Monthly Archives: April 2000

Terence McKenna

I interviewed McKenna in a house in Hamsptead belonging to Rupert Sheldrake. He was the fastest-talking person I have ever met and – unlike Timothy Leary – did not appear to have suffered any mental degeneration as a result of his massive ingestion of drugs.

Later, I saw him guru-like on stage in a night club, surrounded by fans sitting cross-legged and listening intently to his psychedelic message.

He was very generous and gave me lots of collaborative CDs he’d made with various bands and individual musicians.

I wish he could report back from the after-life…

In bed with Susan de Muth: Life is a waking psychedelic dream: Terence McKenna

SUSAN DE MUTH
Wednesday, 18 May 1994
On six very special nights a year I unplug the telephone, lock the front door, turn off the lights, get into bed and, alone in silent darkness, take a huge amount – an heroic dose – of psilocybin mushrooms.

For me this is not an hedonic activity. My mind-brain system is a laboratory where I explore the great mystery of life. The boundaries that define the waking world are dissolved. I become a psychonaut of inner-space, entering complex experiences beyond language, bizarre yet beautiful landscapes never seen before. People who say that adventure has fled from modern life have no idea what is going on]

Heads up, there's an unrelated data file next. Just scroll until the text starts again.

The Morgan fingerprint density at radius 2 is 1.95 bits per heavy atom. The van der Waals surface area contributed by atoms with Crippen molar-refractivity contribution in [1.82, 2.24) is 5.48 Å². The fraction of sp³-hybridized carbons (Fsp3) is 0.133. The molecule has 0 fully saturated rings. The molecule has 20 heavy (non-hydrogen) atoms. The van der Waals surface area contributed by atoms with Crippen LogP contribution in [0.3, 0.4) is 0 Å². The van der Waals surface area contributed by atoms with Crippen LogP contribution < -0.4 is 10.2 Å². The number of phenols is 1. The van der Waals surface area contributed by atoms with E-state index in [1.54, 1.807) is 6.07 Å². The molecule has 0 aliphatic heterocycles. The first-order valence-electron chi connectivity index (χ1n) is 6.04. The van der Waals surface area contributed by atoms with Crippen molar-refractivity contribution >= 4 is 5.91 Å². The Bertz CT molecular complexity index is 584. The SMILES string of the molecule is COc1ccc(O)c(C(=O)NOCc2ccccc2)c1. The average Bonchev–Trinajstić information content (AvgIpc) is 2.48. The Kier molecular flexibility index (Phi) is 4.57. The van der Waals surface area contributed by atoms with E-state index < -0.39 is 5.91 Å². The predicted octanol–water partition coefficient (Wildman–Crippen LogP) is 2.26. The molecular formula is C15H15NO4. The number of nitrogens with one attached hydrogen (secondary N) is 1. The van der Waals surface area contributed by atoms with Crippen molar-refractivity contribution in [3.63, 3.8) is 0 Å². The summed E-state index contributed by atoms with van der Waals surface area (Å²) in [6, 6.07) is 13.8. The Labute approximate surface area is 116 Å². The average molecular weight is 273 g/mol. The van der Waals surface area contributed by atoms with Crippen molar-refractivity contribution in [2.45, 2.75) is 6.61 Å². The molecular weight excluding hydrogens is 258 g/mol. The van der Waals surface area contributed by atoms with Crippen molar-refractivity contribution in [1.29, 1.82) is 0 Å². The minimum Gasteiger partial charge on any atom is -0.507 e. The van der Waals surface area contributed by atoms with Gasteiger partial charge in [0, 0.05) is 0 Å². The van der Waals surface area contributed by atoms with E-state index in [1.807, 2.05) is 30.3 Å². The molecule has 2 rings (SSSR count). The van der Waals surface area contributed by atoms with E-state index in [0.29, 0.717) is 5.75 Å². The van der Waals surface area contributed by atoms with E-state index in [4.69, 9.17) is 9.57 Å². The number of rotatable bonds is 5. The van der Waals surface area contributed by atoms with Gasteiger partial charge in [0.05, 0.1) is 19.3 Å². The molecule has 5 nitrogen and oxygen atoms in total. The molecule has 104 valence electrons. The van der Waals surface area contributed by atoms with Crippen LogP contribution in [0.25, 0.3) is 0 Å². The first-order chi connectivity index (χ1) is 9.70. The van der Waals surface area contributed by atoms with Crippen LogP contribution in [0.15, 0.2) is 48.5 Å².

After about four hours I get up, exhausted, and make myself something to eat. Then I fall into a deep sleep, way beyond normal dreaming, and wake with memories and data that will keep me inspired for weeks.

For a few days after these ‘trips’ my dream-life is diminished. Dreaming releases a kind of pressure in the unconscious that has been thoroughly removed during the psychedelic experience to which I believe it is closely related. Small quantities of DMT (dimethyltryptamine, a naturally occurring, powerful hallucinogen) are produced in the human body, peaking between 3 and 4am, when rapid eye movement sleep is at its height.